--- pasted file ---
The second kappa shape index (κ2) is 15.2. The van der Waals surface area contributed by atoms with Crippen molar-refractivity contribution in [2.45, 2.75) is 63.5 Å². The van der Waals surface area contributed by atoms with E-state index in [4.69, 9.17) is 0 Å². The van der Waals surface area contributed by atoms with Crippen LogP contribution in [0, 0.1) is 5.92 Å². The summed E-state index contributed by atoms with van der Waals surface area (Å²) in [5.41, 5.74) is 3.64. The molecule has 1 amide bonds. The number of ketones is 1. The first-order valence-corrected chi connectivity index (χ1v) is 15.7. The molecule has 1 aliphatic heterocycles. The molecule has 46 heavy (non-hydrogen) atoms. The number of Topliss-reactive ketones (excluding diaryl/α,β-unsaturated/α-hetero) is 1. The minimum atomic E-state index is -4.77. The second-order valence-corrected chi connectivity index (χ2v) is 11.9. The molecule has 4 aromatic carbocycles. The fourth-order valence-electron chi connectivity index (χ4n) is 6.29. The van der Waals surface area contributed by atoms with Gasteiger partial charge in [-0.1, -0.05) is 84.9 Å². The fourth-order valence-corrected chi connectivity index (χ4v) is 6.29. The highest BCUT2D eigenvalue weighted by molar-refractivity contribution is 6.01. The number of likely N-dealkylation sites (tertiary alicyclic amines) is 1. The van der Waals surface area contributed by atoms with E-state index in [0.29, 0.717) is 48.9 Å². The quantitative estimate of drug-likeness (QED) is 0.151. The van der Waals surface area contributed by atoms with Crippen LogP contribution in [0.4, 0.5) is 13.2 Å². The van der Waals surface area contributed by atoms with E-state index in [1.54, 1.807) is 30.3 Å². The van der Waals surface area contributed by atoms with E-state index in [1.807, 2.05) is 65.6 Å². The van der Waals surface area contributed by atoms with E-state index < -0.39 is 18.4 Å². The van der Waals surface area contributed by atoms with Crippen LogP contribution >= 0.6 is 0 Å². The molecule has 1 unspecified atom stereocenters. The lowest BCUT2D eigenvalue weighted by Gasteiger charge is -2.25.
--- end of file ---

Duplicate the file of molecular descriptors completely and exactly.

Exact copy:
The second kappa shape index (κ2) is 15.2. The van der Waals surface area contributed by atoms with Crippen molar-refractivity contribution in [2.45, 2.75) is 63.5 Å². The van der Waals surface area contributed by atoms with E-state index in [4.69, 9.17) is 0 Å². The van der Waals surface area contributed by atoms with Crippen LogP contribution in [0, 0.1) is 5.92 Å². The summed E-state index contributed by atoms with van der Waals surface area (Å²) in [5.41, 5.74) is 3.64. The molecule has 1 amide bonds. The number of ketones is 1. The first-order valence-corrected chi connectivity index (χ1v) is 15.7. The molecule has 1 aliphatic heterocycles. The molecule has 46 heavy (non-hydrogen) atoms. The number of Topliss-reactive ketones (excluding diaryl/α,β-unsaturated/α-hetero) is 1. The minimum atomic E-state index is -4.77. The second-order valence-corrected chi connectivity index (χ2v) is 11.9. The molecule has 4 aromatic carbocycles. The fourth-order valence-electron chi connectivity index (χ4n) is 6.29. The van der Waals surface area contributed by atoms with Gasteiger partial charge in [-0.1, -0.05) is 84.9 Å². The fourth-order valence-corrected chi connectivity index (χ4v) is 6.29. The highest BCUT2D eigenvalue weighted by molar-refractivity contribution is 6.01. The number of likely N-dealkylation sites (tertiary alicyclic amines) is 1. The van der Waals surface area contributed by atoms with E-state index in [0.29, 0.717) is 48.9 Å². The quantitative estimate of drug-likeness (QED) is 0.151. The van der Waals surface area contributed by atoms with Crippen LogP contribution in [0.4, 0.5) is 13.2 Å². The van der Waals surface area contributed by atoms with E-state index in [1.54, 1.807) is 30.3 Å². The van der Waals surface area contributed by atoms with E-state index in [1.807, 2.05) is 65.6 Å². The van der Waals surface area contributed by atoms with E-state index < -0.39 is 18.4 Å². The van der Waals surface area contributed by atoms with Crippen LogP contribution >= 0.6 is 0 Å². The molecule has 1 unspecified atom stereocenters. The lowest BCUT2D eigenvalue weighted by Gasteiger charge is -2.25.